By Nikki Jamieson
The winter holidays; a time of joy, warmth and laughter. With carols in the air and gingerbread crammed in our pantries, it seems nothing can go wrong in this magical wonderland of twinkly-lights.
Then your flight gets delayed. Then somebody gets sick. Then you make the time-honoured mistake of playing Monopoly.
Hel-lo, ulcer medication.
Coming to the end of my first three months at the paper, this year will be the first Christmas I’ll be spending as a bona-fide, responsible, working adult. For the past seven years, I have been in university, and in December I would be living off KD and coffee while pouring over notes, praying to a different deity every hour that I do not fail my next exam and writing said test in a feverish haze that all students know all too well.
Once that was done, I would hop on a plane and within 24 hours, be sipping tea while my family drinks eggnog.
But in the month leading up to Christmas, I would be running around, trying to find plane-friendly gifts while completing final projects and studying.
I would be trying to find out who my sister’s favourite comic book hero of the day was, debating the pros and cons of simply giving dad a gift certificate while awaiting his Christmas and birthday lists to arrive in my inbox and trying to decide whether or not a jaunty-looking polar bear is too Christmassy for my mom’s birthday.
That’s right; in addition to Christmas gift giving, both my parents have birthdays that fall on or near the holidays. For those who have loved ones who face the possibility of receiving Santa decor for both occasions, I feel your pain.
On top of which, all gifts must be plane-proof. While at the beginning of my university career, Christmas was celebrated in Nova Scotia, the past few Christmases have been in either Fort McMurray or Calgary.
Travelling to Calgary is not so bad, there is a direct flight that ensures I can land in Calgary at just after 10 a.m, a perfectly respectful time to be picked up from the airport in my opinion, leaving plenty of time to enjoy the rest of the day as you unpack and relax. Breakable gifts can be carried on in your duffle bag, wrapped in a bit of padding of course.
Fort McMurray? Not so much.
Those china birds that mom had admired? There is no amount of bubble wrap that can save them. Your bags will be put through the ringer as you go from flight to flight, and if you’re seated near a kicker, it’s an automatic game over.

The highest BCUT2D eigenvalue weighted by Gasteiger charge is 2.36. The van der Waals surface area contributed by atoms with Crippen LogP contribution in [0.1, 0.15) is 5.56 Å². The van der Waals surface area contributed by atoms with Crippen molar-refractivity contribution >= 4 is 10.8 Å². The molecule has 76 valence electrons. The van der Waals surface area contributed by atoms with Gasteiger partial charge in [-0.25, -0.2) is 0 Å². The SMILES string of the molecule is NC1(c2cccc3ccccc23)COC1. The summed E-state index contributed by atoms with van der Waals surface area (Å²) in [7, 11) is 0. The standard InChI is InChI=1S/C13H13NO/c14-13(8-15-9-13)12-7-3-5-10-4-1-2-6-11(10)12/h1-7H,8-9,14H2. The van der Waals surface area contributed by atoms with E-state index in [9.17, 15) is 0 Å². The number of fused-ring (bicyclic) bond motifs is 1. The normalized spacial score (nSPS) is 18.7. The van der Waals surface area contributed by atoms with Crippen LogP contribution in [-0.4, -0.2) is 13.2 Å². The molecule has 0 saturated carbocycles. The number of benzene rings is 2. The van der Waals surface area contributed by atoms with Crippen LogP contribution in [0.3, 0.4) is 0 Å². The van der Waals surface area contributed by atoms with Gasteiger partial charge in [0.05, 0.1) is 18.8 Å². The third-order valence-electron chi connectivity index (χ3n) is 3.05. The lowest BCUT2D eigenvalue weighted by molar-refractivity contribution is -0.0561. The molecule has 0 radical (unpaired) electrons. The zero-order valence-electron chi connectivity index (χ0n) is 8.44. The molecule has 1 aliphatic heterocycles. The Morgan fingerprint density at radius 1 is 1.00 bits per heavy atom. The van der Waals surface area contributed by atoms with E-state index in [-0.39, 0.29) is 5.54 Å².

Your day begins at 3:00 a.m. atlantic time – three hours behind us in Taber – after a mere four hours of sleep in order do the hour-long taxi ride to the airport, get through security and board the fight leaving Halifax at 5:30 a.m, only for it to take off at seven due to weather, land in Toronto five minutes before your scheduled plan leaves – the only one on time, might I add – and you have to break the record for the 100 foot dash in full winter apparel and two heavy carry-on bags in order to make it before the doors close.
Once on board, you get stuck next to the guy that not only smells, but is a spreader, leaving you with two inches of space to fold yourself into for the next five hours because he can’t make due with only one seat worth of leg room. You land in Edmonton where your flight is delayed (on the brightside, you can finally go to the bathroom), they change the terminal three times before the flight can be boarded and the flight still leaves another hour late.
You finally touch down in Fort McMurray at 11:00 p.m. mountain time, and have to wait another hour for the bags to be unloaded. By the time you arrive home, there is no tea and relaxing nonsense, just a zombie-like groan sounding vaguely like hello before you collapse on the nearest bed-like object, which may or may not be the dog bed, because at this point you’ve been travelling for 24 hours.
Getting back to gifts – they must be plane proof. Meaning nothing that can be mistaken for contraband or runs the risk of exploding. Gifts that can be placed in your suitcase are preferable, but really, who has that kind of luck?
Quite often they need to be taken in on carry-on bags, at which point they can be nothing that shatters easily, is pointy, edible or can be mistaken as a weapon. Things that may or may-not be breakable must be carefully wrapped – I find scarves most excellent in this – in a way that can be easily unwrapped in the event security may want to check it out. I once saw security make a granny unwrap these beautiful looking gifts because they couldn’t tell what was in the box. It was a book, and everyone in line shed a tear for her. And of course, everything must be under weight.
To be fair, I quite enjoy flying. It’s just that during the holidays, things get kind of nuts.
The chances of weather, delays, changing planes and rude passengers increase as more and more people cram into airports, and in December, they are cramming.
But this year, I just simply have to make sure that all my gifts – except for one sister, but again, the Calgary-Halifax flight is easy going – are car proof. Come next Wednesday I’ll be on my way to enjoying Christmas at my parent’s in Calgary.
Sure, I’ll be having a little less time eating gingerbread by the fire with my sisters, but I can also Christmas-fy my own place this year, and be around to enjoy it.
True, I will have to travel with Cat, but she’s quiet 90 per cent of the car trip and the little look on her face when she sees her best bud, my mom’s German Shepherd, again will be worth it.
Yes, I’ll have my work cut out for me in keeping Cat out of the tree, but I’ll be watching Home Alone with my sisters, drinking coffee with my mom and beating my dad at Mario-Kart.
The holidays can be stressful, and travelling can really suck at this time, but if all else fails, at the end of the road there is tea of the Christmas-variety to enjoy. If that fails, there is something a little stronger as well.